When Turok dropped on the Switch a few months ago, it was a pleasant reminder and a loving tribute to a curious piece of late nineties software that was worth going back to. Nightdive Studios did a phenomenal job of polishing the rough edges and removing the copious amounts of fog while leaving the game otherwise intact. Playing Turok in 2019 was an enjoyable history lesson, the main point of which was showing you how first-person shooters transitioned from the corridor-driven stylings of Doom to the more open nature of Halo. While perhaps not held in as high regard as, say, GoldenEye 007 or System Shock, Turok still has its place in the pantheon.
That being said, Turok 2: Seeds of Evil is a further refinement of the original in terms of scope, accessibility and weaponry that also introduces the delight of shooting drills into the skulls of your enemies. Which is a good thing.
The game also has a cannier AI system. Whereas in the prequel most raptors and mercenaries would charge at you with reckless abandon, your foes in Turok 2 are a little more reactive to the situation at hand. They’re more apt to take cover and more ballsy when in groups, but they’ll also bail if they see the situation at hand is hopeless. It doesn’t seem like a lot today, but at the time it was revolutionary – and something Bungie evolved in their Halo games. The canny AI leads to a less mindless game than the first one, which in turn makes it more engaging.
Turok 2 also expands what it wants players to do beyond the “fetch the key” scenarios found in the original. You’ll have a multitude of tasks at hand, such as freeing prisoners, destroying gates or defending totems in what is very clearly an early rendition of horde mode. It’s nothing mind blowing, but it is helpful in immersing you in the world because these quests feel much more organic. And while were on the subject, it’s worth noting that the level design is leaps and bounds more interesting than before, with very distinct visual styles for each new area, as well as a more cohesive design that makes the necessary backtracking feel more fundamental to the experience at hand. You’re less likely to lose your bearings and be unable to find your way back, in other words. I enjoyed the jungles of the first game, but will admit to often getting lost – as well as being underwhelmed by a cavalcade of mostly similar-looking levels.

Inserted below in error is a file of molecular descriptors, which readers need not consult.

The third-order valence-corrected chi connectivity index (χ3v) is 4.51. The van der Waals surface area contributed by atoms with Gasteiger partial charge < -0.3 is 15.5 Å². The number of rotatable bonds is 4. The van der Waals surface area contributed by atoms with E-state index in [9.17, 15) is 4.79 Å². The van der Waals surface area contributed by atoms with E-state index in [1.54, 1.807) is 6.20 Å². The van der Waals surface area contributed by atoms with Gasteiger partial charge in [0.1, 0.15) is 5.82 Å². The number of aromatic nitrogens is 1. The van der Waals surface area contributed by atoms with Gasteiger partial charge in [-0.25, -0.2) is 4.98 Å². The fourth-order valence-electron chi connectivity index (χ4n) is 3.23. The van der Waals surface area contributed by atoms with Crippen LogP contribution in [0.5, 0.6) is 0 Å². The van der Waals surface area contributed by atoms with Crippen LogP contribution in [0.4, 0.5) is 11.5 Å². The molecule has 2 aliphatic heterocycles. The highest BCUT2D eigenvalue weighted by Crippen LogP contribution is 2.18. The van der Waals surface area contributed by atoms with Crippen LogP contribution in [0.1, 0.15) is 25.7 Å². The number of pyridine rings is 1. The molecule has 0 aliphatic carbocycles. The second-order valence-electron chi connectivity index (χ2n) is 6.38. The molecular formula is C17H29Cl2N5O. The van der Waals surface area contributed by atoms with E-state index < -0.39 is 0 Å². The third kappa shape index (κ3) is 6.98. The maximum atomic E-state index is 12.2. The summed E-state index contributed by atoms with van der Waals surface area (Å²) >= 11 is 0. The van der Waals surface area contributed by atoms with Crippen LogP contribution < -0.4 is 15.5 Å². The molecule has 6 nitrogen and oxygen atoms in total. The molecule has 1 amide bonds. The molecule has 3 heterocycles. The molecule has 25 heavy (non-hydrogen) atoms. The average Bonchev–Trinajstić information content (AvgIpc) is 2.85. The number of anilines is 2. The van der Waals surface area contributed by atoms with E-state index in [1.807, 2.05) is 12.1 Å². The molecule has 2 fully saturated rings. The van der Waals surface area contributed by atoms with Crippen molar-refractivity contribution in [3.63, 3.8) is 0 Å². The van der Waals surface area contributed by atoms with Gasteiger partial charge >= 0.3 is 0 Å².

The only downer to this port for me is the lack of multiplayer. The Nintendo 64 fills me with fond memories of four-player battles in Mario Kart 64, GoldenEye and Diddy Kong Racing, and Turok 2 was part of the pantheon of games my friend, brother and I would bust out while waiting for the school bus to come. By today’s standards the Turok deathmatches may be nothing to shout about, but they had their merits and were a fun little frag fest. Even more puzzling is that the remastered version on PC does include multiplayer, replete with split-screen mode! This fact doesn’t deter me from recommending Turok 2: Seeds of Evil on Switch, but it’s definitely a downer.
I’m down for Nightdive’s MO of restoring and re-releasing lost classics: not just from a nostalgia standpoint, but because most of the games they’ve released thus far are still more than playable today. Turok 2 shows its years, and although it hasn’t aged quite as gracefully as fine wine, it’s still worth trying out because of its pedigree and because of the contributions it made to first-person shooters – and, perhaps, to gaming as a whole.
Turok 2 was developed by Nightdive Studios and is available on PC, Mac, Linux, Xbox One and Switch. We reviewed the Switch version.
Disclosure statement: review code for Turok 2 was provided by Nightdive Studios. A Most Agreeable Pastime operates as an independent site, and all opinions expressed are those of the author.